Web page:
Entrepreneurs can reverse brain drain

247212-304Can the brain drain of more than 10,000 college graduates per year from Wisconsin be reversed? Some big hitters from Southeastern Wisconsin think it is already happening.

Gary Grunau, who was awarded the George Dalton Inspirational Entrepreneur Award at a shindig for opening of new offices for BizStarts Milwaukee in Grunau’s Schlitz Park development, said, “Young people are back downtown now.”

He pointed out that more than 600 people work in the renovated Schlitz buildings. “A vast majority,” he said, “work in startups,” attracted to facilities there that feature fitness centers, bike paths, and vendors of healthy food.

He disclosed that three more deals are in the works that will bring 200 more jobs to the Schlitz complex, partly because of the availability of talent. “Cities are where it’s at.”

Milwaukee Mayor Tom Barrett chimed in on the same note: “I have never seen more energy among young people” He noted that there are more people working at Schlitz Park than when Schlitz made beer there.

He reminded the BizStarts supporters of the entrepreneurial boom when Dan Hoan was the specialist mayor from 1916 to 1940. It’s happening again, he said. “It really has been a revolution.”

Milwaukee County Executive Chris Abele, who just launched an early stage investment fund with personal funds, also hit the startup theme hard. “Enterprise is what we should be celebrating. We can hit it so far out of the park that we can change the game.”

Abele said one his fund’s first two investments, Docalytics, just placed in the top ten in a Google business plan contest out of 1800 entries. Its Minneapolis founders moved here and are planning to stay here, even though its founders could easily move elsewhere. Steve Case, AOL founder and startup guru, put $100,000 into each of the ten Google finalists.

Abele used two metaphors to make his point about building the entrepreneurial ecosystem. “They (entrepreneurs) show up on a bicycle, and we put them on a motorcycle.” He said the work of community leaders is to “pour more gas on the fire.”

Gov. Scott Walker commented that while the state is falling short of his goal of 250,000 new jobs during his term (about 100,000 to date), it has exceeded his goal of 10,000 new companies. He said the business creation score since taking office in early 2011 is 17,500 new firms.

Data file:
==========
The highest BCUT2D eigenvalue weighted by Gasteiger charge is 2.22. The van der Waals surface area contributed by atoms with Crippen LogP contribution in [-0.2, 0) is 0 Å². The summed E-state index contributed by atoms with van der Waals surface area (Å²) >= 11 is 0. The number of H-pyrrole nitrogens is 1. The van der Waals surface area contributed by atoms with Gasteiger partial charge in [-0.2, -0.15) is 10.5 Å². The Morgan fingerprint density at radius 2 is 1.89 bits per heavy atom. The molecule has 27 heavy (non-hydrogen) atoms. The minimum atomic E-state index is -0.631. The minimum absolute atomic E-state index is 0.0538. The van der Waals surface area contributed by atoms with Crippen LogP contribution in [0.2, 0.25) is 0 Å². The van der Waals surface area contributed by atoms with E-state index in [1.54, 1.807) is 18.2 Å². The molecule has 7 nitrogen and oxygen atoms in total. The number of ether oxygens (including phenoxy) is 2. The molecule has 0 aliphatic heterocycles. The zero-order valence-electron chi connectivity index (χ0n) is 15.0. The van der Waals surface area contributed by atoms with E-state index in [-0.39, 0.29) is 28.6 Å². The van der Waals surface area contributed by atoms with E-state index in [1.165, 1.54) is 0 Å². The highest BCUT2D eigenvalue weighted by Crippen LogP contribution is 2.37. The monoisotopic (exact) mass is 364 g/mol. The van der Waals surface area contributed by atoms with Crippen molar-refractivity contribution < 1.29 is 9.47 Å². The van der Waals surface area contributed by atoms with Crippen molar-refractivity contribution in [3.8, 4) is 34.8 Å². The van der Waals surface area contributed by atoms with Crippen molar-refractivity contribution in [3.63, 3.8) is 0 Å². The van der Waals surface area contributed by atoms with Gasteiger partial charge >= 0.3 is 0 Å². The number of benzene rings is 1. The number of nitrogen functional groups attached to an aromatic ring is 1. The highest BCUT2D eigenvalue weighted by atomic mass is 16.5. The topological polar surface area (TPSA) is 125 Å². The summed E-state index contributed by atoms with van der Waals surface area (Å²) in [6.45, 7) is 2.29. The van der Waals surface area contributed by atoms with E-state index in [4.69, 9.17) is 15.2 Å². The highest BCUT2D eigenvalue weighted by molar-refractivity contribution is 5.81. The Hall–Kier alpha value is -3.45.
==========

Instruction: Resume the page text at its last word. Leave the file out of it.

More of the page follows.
He observed that if each of those new enterprises added ten jobs, the 250,000 jobs goal would be met.

Ron Sadoff, a veteran investment manager, asked at the meeting, “When is the last time you saw the governor, mayor and county executive on the same page?”

The BizStarts turnout and expressions of support by regional leaders demonstrates that powering up the entrepreneurial engine has become a bipartisan, core strategic priority for the M7 region and Wisconsin. Gale Klappa, CEO of WE Energies and an early and consistent backer of every initiative to help entrepreneurs get out of the starting blocks, announced a $15,000 M7 grant for BizStarts, a non-profit corporation.

BizStarts President Dan Steininger announced that the organization has switched its strategy from a focus on high-growth startups, known as “gazelles,” to promotion of all size statups, which he labelled as “deer.”

The most telling evidence that the startup strategy has gone mainstream was the presence of a good number of the big hitters in Milwaukee. Joining Grunau from the ranks of the new BizStarts Hall of Fame for regional entrepreneurs were Bob Hillis of Direct Supply; Joe Bartlett of restaurant renown; Tom Shannon of Prodesse and the BrightStar Fund; Anne Zizzo of Zizzo Group Marketing; Kenneth Szallai of Lake Express; Greg Tushaus of Tushaus Computer Service; Randy Spaulding of Spaulding Clinical Research; Jeff Rusinow, a Wisconsin angel investing pioneer; and Karen Ellenbecker of Ellenbecker Investment.

Mike Lovell, current chancellor of UW – Milwaukee and new president of Marquette, and Rick Telfer, chancellor of UW – Whitewater, represented the academic side of the startup equation. Ellen Gilligan of the Greater Milwaukee Foundation, Bill Haberman of the Herzfeld Foundation and Julia Taylor of Greater Milwaukee Committee flew the flag for the non-profit supporters.
The people who did the heavy lifting to get BizStarts going in 2008 were also present: Marcia Theusch, who was loaned to the effort by the City of Milwaukee; Dave Linz of the Wisconsin Entrepreneur Network; Tom Lieven, who did the accounting work; Nick Kees of Godfrey & Kahn; and early board members like Paul Eberle of Whyte Hirschboeck; Ann Hanna of Schenck; Kishor Patel; Herb Zien; and Susan Crane of WE Energies.

In short, the depth and breadth of support for reinventing the lagging Milwaukee area economy through entrepreneurs was impressive. Finally, we have an economic strategy that everyone agrees with – especially the people willing to take the risks with big new ideas. A good percentage of those are young people who either leading startups or working at new enterprises.

This surge of startup energy hasn’t shown up in the migration numbers yet, but it will.

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